State House Sound Bites

Capitol reporter Katie Meyer covers Pennsylvania politics and issues at the Pennsylvania state capitol.

The State House Sound Bites Podcast is now called State of the State and is a part of PA Post, a digital-first, citizen-focused news organization to hold Pennsylvania’s government accountable to its citizens.

Storm-related power outages could last days, not hours

Written by Mary Wilson, Former Capitol Bureau Chief | Oct 29, 2012 2:41 PM

Photo by Mary Wilson / witf

Pennsylvanians in the central and eastern part of the state are bracing for days-long power outages as they keep an eye on Hurricane Sandy.

Swiftwater rescue teams have been ordered in from southwestern PA to bide their time in Harrisburg in case they’re needed. 1,600 National Guardsmen are on active duty and awaiting orders, and Gov. Corbett said Monday afternoon that the State Police are working 12-hour shifts. The state has opened 58 evacuation centers, which have a total capacity of 31,000 thousand people.

If there is a bright spot in this storm, said Corbett, it’s that snowfall is expected to be insignificant expect in most of the state, while heavy rains and high winds could last into Tuesday.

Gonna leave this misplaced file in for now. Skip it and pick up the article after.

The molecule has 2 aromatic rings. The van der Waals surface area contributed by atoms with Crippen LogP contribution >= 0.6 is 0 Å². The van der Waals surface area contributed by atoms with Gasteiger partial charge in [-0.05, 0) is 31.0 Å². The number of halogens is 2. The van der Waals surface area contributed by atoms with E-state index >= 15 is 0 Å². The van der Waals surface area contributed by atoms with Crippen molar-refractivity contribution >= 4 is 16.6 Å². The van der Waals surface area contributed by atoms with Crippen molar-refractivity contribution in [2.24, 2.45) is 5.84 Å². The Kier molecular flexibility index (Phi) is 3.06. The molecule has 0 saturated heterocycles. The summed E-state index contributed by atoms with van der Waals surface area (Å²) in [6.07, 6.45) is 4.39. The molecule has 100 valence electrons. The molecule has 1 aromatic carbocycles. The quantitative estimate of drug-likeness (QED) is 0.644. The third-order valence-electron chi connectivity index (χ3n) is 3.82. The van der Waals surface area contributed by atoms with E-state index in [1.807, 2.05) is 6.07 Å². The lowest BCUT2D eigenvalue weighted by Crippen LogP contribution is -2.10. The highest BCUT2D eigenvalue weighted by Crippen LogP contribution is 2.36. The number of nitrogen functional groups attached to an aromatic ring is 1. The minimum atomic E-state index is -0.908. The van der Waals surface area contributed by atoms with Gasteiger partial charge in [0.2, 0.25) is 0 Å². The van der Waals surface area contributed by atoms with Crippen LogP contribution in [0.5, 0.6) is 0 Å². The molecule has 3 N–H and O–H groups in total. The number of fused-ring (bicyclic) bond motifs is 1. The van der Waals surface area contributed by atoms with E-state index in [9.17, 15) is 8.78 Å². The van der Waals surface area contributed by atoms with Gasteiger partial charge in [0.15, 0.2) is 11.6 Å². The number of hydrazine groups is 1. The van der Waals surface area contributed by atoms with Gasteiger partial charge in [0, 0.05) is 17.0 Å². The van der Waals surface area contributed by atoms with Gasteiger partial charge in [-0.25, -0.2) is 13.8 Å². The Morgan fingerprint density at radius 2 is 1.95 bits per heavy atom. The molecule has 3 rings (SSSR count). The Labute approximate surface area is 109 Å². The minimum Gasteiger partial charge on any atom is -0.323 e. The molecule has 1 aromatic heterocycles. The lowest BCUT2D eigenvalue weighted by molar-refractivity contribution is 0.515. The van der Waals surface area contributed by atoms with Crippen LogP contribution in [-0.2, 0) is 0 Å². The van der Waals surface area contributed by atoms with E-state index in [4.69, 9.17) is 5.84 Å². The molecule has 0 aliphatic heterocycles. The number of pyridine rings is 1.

“This is going to be an event that for a period of time, is going to alter the way we do things,” Corbett said.

The director of the Pennsylvania Emergency Management Agency said residents of central and southeastern Pennsylvania should anticipate power outages that last days, not hours, due to Hurricane Sandy.

“High impact winds, probably 40 to 60 mile-an-hour, and then occasional hurricane-force winds on top of that,” said director Glenn Cannon. “Once the ground is saturated, 40 mile-an-hour winds will bring the trees down.”

The major utilities have called in out-of-state workers to assist with restoring power. According to the governor’s office, PECO has brought in 11-hundred workers from Chicago, PPL has called in 15-hundred workers from Kentucky, and First Energy has more than 150 workers coming from Ohio.

“Are we overhyping this? Absolutely not,” said Pennsylvania Utility Commission chairman Robert Powelson. “This event is going to have a profound impact on our utility footprints.”

Gov. Corbett said even Election Day is a concern right now, as officials ponder the possibility the power grid might not be fully restored by next Tuesday.

“I am told that the [voting] machines have battery pack back-ups at this point in time,” said the governor. “The one issue that we will be discussing today is the issue of absentee ballots for the courts that are closed today.” Corbett advised people voting absentee to mail in their ballots, as state courts are closed, and the deadline to get the ballots in is this Friday.

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